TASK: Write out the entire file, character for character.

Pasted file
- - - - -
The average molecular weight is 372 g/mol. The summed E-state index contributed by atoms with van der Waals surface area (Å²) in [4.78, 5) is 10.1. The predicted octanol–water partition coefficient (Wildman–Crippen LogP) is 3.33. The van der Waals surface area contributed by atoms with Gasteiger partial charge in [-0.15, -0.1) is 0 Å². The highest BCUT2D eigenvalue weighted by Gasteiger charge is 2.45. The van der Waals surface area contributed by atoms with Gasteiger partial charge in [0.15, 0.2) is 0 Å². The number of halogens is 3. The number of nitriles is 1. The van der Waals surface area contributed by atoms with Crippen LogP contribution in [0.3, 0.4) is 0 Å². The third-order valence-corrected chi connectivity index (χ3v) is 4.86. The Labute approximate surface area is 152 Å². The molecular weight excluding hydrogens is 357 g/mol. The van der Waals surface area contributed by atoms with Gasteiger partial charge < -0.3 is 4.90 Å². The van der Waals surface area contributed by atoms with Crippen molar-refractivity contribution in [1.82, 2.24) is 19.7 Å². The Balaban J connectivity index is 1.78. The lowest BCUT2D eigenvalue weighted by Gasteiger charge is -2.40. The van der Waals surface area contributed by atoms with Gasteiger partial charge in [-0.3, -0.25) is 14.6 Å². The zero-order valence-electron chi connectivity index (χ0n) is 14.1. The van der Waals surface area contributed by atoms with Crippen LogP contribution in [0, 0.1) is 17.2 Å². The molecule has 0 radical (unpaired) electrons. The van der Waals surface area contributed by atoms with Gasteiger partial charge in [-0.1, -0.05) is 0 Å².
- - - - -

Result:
The average molecular weight is 372 g/mol. The summed E-state index contributed by atoms with van der Waals surface area (Å²) in [4.78, 5) is 10.1. The predicted octanol–water partition coefficient (Wildman–Crippen LogP) is 3.33. The van der Waals surface area contributed by atoms with Gasteiger partial charge in [-0.15, -0.1) is 0 Å². The highest BCUT2D eigenvalue weighted by Gasteiger charge is 2.45. The van der Waals surface area contributed by atoms with Gasteiger partial charge in [0.15, 0.2) is 0 Å². The number of halogens is 3. The number of nitriles is 1. The van der Waals surface area contributed by atoms with Crippen LogP contribution in [0.3, 0.4) is 0 Å². The third-order valence-corrected chi connectivity index (χ3v) is 4.86. The Labute approximate surface area is 152 Å². The molecular weight excluding hydrogens is 357 g/mol. The van der Waals surface area contributed by atoms with Gasteiger partial charge < -0.3 is 4.90 Å². The van der Waals surface area contributed by atoms with Crippen molar-refractivity contribution in [1.82, 2.24) is 19.7 Å². The Balaban J connectivity index is 1.78. The lowest BCUT2D eigenvalue weighted by Gasteiger charge is -2.40. The van der Waals surface area contributed by atoms with Gasteiger partial charge in [-0.3, -0.25) is 14.6 Å². The zero-order valence-electron chi connectivity index (χ0n) is 14.1. The van der Waals surface area contributed by atoms with Crippen LogP contribution in [0, 0.1) is 17.2 Å². The molecule has 0 radical (unpaired) electrons. The van der Waals surface area contributed by atoms with Gasteiger partial charge in [-0.1, -0.05) is 0 Å².